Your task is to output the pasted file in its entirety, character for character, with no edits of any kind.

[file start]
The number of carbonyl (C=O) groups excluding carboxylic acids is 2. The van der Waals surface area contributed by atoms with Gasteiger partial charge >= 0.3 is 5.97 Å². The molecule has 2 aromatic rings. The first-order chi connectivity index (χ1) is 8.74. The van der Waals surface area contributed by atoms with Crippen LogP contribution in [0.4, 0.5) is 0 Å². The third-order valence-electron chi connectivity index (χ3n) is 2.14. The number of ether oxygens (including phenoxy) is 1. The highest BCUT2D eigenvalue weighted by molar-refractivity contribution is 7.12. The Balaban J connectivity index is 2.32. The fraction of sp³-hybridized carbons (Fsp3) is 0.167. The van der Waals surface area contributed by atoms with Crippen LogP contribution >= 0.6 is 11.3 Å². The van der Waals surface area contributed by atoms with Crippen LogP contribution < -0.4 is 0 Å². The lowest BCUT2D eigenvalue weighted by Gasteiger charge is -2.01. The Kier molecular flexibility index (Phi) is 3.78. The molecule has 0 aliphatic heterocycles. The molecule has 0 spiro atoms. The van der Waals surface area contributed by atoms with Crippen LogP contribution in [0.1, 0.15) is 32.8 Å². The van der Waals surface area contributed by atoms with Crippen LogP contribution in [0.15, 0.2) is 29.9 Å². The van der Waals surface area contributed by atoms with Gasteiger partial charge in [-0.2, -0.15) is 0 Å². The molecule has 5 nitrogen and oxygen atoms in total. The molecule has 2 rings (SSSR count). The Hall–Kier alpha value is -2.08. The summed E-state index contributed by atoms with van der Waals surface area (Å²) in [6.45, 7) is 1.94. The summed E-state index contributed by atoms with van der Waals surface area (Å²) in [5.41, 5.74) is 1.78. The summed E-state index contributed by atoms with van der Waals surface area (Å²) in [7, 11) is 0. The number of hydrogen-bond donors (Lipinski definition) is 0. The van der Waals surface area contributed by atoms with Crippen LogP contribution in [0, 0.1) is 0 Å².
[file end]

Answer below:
The number of carbonyl (C=O) groups excluding carboxylic acids is 2. The van der Waals surface area contributed by atoms with Gasteiger partial charge >= 0.3 is 5.97 Å². The molecule has 2 aromatic rings. The first-order chi connectivity index (χ1) is 8.74. The van der Waals surface area contributed by atoms with Crippen LogP contribution in [0.4, 0.5) is 0 Å². The third-order valence-electron chi connectivity index (χ3n) is 2.14. The number of ether oxygens (including phenoxy) is 1. The highest BCUT2D eigenvalue weighted by molar-refractivity contribution is 7.12. The Balaban J connectivity index is 2.32. The fraction of sp³-hybridized carbons (Fsp3) is 0.167. The van der Waals surface area contributed by atoms with Crippen LogP contribution >= 0.6 is 11.3 Å². The van der Waals surface area contributed by atoms with Crippen LogP contribution < -0.4 is 0 Å². The lowest BCUT2D eigenvalue weighted by Gasteiger charge is -2.01. The Kier molecular flexibility index (Phi) is 3.78. The molecule has 0 aliphatic heterocycles. The molecule has 0 spiro atoms. The van der Waals surface area contributed by atoms with Crippen LogP contribution in [0.1, 0.15) is 32.8 Å². The van der Waals surface area contributed by atoms with Crippen LogP contribution in [0.15, 0.2) is 29.9 Å². The van der Waals surface area contributed by atoms with Gasteiger partial charge in [-0.2, -0.15) is 0 Å². The molecule has 5 nitrogen and oxygen atoms in total. The molecule has 2 rings (SSSR count). The Hall–Kier alpha value is -2.08. The summed E-state index contributed by atoms with van der Waals surface area (Å²) in [6.45, 7) is 1.94. The summed E-state index contributed by atoms with van der Waals surface area (Å²) in [5.41, 5.74) is 1.78. The summed E-state index contributed by atoms with van der Waals surface area (Å²) in [7, 11) is 0. The number of hydrogen-bond donors (Lipinski definition) is 0. The van der Waals surface area contributed by atoms with Crippen LogP contribution in [0, 0.1) is 0 Å².